4. What is one piece of advice you could give women regarding their pelvic floor or core health?
Just one? Oh man.
Ok, It would be this: mind your pressures! Excessive intra-abdominal pressure (anything where you’re holding your breath and squeezing your stomach) can be a real doozy on a poorly functioning core unit and can result in losing control somewhere in the system. This could present as leakage, pelvic organ prolapse, herniation anywhere (though, most often through the umbilicus for those of you who all of a sudden have an outie belly button!), hemorrhoids, back pain, etc…
The best way to deal with any of these symptoms is to remove that excess pressure, figure out where the weakness is, address it, and then slowly re-introduce those pressures until you’re back doing whatever it is that you want to be doing!
5. What is the biggest misconception you see regarding women’s health?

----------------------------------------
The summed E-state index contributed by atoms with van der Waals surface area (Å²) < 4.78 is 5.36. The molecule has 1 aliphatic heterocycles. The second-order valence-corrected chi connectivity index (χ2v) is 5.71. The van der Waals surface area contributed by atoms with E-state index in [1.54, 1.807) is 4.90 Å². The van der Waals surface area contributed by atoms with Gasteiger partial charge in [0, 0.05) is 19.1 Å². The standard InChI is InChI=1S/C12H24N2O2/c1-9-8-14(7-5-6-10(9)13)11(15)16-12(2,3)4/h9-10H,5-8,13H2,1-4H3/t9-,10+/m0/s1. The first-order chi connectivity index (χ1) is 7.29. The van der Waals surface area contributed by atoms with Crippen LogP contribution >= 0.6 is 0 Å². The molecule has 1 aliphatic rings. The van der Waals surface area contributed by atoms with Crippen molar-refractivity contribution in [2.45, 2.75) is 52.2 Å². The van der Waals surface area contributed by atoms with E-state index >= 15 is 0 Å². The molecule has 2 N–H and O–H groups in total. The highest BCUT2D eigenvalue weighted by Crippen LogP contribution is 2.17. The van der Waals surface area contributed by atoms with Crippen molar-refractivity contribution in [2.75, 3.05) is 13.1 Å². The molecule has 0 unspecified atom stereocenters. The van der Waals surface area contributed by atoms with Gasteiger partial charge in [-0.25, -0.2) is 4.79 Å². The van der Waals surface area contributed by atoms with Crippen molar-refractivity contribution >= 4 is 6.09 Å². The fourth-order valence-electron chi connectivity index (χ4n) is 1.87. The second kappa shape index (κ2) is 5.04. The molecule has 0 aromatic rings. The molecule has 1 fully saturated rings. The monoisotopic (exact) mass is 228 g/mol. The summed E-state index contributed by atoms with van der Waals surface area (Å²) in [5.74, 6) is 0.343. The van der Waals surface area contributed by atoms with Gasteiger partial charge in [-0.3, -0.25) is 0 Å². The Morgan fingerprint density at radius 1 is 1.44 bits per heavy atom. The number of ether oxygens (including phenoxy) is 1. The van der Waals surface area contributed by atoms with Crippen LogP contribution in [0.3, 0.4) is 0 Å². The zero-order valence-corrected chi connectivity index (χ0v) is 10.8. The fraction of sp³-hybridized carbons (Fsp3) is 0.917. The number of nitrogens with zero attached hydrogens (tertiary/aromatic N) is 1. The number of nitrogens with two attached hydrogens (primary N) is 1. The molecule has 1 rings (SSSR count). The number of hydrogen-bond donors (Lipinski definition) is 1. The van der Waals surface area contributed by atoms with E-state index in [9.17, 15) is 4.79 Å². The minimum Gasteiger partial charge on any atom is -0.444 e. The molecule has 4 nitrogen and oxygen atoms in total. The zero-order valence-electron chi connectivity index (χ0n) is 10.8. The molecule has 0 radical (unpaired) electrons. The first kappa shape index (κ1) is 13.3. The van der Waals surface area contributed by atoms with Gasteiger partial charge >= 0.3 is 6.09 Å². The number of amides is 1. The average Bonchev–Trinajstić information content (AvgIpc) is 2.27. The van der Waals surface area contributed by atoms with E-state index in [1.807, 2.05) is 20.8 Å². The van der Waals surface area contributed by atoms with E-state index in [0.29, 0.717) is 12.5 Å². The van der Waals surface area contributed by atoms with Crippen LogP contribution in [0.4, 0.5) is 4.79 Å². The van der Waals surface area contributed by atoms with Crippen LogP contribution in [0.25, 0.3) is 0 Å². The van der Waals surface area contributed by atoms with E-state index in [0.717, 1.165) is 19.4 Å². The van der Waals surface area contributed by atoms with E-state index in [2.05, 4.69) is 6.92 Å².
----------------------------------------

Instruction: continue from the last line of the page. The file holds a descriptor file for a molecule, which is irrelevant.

That physical postpartum problems like we’ve been discussing are just a normal part of being a woman who has given birth. Sure, they’re common – super common actually – but so are other injuries such as rotator cuff tears, arthritis, headaches etc…just because they’re common doesn’t mean they come part and parcel of being alive. It just means that if you’re experiencing those problems, your body is trying to give you a message. Will you listen to that message or ignore it?
6. What do you love about your job?
Easy, I love that I essentially just treat different versions of myself all day. Seriously, all of my patients are lovely women who have unique and interesting stories about what brought them in to see me. It’s the people!
7. In your opinion, should every new mom see a women’s health PT after having a baby?